‘Stay busy,’ I’d been told. ‘Time will heal your pain.’
Have you ever been given this advice?
If so, you have probably already figured out that staying busy doesn’t help heal your grief.
I went back to work five days after my husband took his own life. I had a son to take care of, to worry about, to try to comfort. I got back into my normal routine as soon as I could.
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Months later, I was still on a mission to stay busy. After weeks of planning, getting passports, arranging for pet-sitters, my son and I were in Purulhá, Guatemala, staying with friends. One day during that busy trip, we found ourselves stuck in the house due to the weather.
All of the sudden, with no place to go and nothing that needed to be done, I just broke down and cried. I realized that my busyness, my running-as-fast-as-I-could-from-one-place-to-the-next was getting me nowhere when it came to my healing process.
So if staying busy doesn’t help us get through the grieving process, what does?
Take the time to mourn
To mourn is to feel or express sadness for the death or loss of someone or something.
The first time I sat down to mourn (on purpose) was the anniversary of our marriage. I pulled out all the romantic cards and pictures from when we dated, and I once again read his wishes for me, and for us, to have a beautiful life together. I cried over the fact that it didn’t turn out how we planned.
My son sat next to me, because I wanted to communicate with him openly about how I felt and how much I missed his dad. I wanted to show him that it was okay to be sad and grieve: it wasn’t something to hide or be ashamed of. And it really helped us both heal a little more.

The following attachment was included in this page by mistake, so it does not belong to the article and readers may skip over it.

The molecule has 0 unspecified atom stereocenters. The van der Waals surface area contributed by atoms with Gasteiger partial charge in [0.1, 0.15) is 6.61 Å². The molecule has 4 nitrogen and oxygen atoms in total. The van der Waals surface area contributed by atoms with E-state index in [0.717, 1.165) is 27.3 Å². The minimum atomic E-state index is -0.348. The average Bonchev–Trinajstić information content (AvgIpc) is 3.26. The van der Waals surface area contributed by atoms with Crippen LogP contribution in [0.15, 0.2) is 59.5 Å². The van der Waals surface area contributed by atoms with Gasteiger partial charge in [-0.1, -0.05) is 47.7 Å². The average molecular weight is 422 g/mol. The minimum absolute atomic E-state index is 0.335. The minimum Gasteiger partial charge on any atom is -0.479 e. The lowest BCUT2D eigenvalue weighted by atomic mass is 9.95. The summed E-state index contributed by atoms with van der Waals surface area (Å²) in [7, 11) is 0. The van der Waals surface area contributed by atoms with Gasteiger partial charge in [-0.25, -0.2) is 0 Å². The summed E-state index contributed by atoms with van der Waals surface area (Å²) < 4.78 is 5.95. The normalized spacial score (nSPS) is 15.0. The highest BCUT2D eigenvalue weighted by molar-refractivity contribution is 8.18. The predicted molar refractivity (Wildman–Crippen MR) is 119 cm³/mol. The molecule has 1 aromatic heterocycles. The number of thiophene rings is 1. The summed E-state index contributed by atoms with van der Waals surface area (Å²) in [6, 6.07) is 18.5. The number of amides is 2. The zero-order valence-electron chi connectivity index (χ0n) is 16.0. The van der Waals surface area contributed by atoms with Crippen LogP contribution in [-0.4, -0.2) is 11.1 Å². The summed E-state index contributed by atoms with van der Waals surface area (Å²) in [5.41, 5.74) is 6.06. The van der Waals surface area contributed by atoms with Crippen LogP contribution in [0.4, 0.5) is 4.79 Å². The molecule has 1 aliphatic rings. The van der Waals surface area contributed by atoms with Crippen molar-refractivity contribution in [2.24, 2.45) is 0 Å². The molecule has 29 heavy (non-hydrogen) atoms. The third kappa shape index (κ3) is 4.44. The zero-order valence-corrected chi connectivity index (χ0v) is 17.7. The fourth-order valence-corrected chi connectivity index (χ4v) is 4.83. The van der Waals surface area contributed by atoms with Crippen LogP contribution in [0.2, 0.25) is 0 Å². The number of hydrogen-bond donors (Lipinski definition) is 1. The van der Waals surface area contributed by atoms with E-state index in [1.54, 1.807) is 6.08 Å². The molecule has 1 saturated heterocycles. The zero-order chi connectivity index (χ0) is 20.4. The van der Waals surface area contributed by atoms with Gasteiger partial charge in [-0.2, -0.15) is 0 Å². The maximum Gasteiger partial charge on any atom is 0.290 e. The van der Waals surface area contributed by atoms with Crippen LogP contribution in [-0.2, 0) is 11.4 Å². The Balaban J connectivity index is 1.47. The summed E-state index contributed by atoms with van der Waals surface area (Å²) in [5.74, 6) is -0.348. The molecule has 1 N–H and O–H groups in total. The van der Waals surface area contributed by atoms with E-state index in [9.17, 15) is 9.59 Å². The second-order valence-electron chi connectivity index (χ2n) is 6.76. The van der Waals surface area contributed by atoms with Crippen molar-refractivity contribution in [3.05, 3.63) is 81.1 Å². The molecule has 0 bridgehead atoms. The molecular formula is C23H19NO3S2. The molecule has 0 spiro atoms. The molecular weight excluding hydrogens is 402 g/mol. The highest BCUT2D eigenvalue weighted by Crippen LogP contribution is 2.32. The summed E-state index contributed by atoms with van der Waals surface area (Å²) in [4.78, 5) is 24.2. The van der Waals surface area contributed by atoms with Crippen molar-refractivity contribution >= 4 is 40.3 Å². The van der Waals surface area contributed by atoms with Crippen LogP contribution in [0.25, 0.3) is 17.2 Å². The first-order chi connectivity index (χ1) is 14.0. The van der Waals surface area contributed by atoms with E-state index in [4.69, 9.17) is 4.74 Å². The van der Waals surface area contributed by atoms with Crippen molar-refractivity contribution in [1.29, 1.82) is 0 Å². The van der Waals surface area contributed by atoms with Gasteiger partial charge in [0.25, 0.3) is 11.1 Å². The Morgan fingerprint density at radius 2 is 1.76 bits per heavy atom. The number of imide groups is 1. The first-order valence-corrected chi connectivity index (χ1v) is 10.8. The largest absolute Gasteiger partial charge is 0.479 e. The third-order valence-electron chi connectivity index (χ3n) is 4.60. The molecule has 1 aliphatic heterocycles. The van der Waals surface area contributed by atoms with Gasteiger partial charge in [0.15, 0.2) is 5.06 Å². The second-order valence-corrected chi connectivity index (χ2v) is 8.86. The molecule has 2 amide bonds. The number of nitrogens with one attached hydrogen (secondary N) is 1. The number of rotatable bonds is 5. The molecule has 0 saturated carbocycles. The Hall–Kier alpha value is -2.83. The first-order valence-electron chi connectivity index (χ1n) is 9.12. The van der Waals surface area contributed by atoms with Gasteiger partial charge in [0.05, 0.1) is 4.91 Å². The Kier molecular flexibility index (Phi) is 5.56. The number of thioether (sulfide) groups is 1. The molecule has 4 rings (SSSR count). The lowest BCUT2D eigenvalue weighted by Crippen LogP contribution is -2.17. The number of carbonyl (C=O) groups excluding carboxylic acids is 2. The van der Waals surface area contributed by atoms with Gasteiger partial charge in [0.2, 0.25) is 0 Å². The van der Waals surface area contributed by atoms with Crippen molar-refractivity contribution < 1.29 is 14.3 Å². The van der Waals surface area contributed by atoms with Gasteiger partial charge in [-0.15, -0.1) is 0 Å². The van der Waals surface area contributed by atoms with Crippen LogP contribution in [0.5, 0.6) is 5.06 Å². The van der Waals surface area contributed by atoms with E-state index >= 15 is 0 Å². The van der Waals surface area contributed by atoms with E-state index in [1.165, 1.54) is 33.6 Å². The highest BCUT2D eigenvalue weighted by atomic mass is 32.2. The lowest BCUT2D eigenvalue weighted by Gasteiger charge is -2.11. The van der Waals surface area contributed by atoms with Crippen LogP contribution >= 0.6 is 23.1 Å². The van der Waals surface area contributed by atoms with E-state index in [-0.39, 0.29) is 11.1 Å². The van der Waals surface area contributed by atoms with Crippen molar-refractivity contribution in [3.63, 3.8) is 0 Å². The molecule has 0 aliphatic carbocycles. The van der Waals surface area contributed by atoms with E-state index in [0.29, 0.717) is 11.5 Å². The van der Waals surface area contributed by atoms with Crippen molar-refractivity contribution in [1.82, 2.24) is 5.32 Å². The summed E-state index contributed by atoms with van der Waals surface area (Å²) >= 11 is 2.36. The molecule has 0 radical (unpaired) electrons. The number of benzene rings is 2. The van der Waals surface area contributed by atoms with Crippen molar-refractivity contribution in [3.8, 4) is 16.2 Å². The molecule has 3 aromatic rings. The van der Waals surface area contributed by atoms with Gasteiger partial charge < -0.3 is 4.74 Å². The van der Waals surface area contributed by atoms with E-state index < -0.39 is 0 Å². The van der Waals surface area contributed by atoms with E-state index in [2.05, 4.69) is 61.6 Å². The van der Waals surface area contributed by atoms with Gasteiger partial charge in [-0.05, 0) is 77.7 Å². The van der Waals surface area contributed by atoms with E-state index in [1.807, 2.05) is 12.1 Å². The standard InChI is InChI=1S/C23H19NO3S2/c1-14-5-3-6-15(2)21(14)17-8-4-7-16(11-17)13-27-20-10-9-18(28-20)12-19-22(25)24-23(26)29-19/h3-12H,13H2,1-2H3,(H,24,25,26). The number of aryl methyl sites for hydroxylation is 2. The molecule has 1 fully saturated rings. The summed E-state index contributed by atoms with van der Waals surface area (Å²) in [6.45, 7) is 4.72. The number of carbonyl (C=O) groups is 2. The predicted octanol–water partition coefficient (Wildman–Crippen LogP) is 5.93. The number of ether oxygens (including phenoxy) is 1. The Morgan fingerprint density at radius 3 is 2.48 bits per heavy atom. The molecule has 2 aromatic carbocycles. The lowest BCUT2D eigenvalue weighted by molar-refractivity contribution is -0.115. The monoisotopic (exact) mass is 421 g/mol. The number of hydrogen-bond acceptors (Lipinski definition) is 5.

Talk About Your Grief
I’m an introvert at heart, and for a long time I’ve been reserved about anything related to my husband’s death, and my own healing process. Now, two and a half years later, a strange need to talk about my grief has come over me.
If you’ve lost someone you love, you may find that talking about your loss, and the feelings you have, brings you some comfort. But if you aren’t ready to open up and say the words out loud, start with writing them down.
Read more about how healing it can be to open up about our grief: Using Words to Heal Grief
Part of my busyness at that time was helpful: I didn’t realize it then, but I was in the process of figuring out a new plan, a new future for my son and I. How would that future look? Were we going to be okay?
With every positive action we took, (and that included taking the time to grieve and mourn,) we were helping our outlook, and our future.
That trip to Guatemala did help us in many ways: I learned to slow down, and that even though remembering hurt, it was a necessary process. We met amazing people who stayed positive no matter what challenges they faced, and our horizons were broadened with every new scene.
If you are trying to cope with loss, and soften your grief, then just stop. Breathe. Remember. It may be painful, but with every memory, with every shared story, you can heal a little more.
Here are a few resources that have helped my son and I.
Let me know your story below. Share and be heard.